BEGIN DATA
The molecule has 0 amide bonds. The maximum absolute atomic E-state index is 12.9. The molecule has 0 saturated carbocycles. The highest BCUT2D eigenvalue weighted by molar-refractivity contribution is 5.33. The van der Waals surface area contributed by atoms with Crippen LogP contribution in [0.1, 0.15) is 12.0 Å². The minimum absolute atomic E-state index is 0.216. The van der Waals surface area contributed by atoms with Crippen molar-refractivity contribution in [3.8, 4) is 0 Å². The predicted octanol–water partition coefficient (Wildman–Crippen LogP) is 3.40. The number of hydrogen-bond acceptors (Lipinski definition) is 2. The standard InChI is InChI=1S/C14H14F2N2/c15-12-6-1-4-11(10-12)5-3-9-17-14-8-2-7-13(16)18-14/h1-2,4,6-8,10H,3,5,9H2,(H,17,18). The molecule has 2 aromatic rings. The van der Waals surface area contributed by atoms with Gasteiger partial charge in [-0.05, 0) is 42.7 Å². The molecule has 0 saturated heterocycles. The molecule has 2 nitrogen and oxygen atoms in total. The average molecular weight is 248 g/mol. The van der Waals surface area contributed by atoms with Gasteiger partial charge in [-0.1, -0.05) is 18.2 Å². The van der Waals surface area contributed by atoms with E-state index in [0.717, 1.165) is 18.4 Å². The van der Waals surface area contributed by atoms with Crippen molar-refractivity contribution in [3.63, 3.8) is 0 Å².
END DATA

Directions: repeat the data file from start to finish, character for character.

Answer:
The molecule has 0 amide bonds. The maximum absolute atomic E-state index is 12.9. The molecule has 0 saturated carbocycles. The highest BCUT2D eigenvalue weighted by molar-refractivity contribution is 5.33. The van der Waals surface area contributed by atoms with Crippen LogP contribution in [0.1, 0.15) is 12.0 Å². The minimum absolute atomic E-state index is 0.216. The van der Waals surface area contributed by atoms with Crippen molar-refractivity contribution in [3.8, 4) is 0 Å². The predicted octanol–water partition coefficient (Wildman–Crippen LogP) is 3.40. The number of hydrogen-bond acceptors (Lipinski definition) is 2. The standard InChI is InChI=1S/C14H14F2N2/c15-12-6-1-4-11(10-12)5-3-9-17-14-8-2-7-13(16)18-14/h1-2,4,6-8,10H,3,5,9H2,(H,17,18). The molecule has 2 aromatic rings. The van der Waals surface area contributed by atoms with Gasteiger partial charge in [-0.05, 0) is 42.7 Å². The molecule has 0 saturated heterocycles. The molecule has 2 nitrogen and oxygen atoms in total. The average molecular weight is 248 g/mol. The van der Waals surface area contributed by atoms with Gasteiger partial charge in [-0.1, -0.05) is 18.2 Å². The van der Waals surface area contributed by atoms with E-state index in [0.717, 1.165) is 18.4 Å². The van der Waals surface area contributed by atoms with Crippen molar-refractivity contribution in [3.63, 3.8) is 0 Å².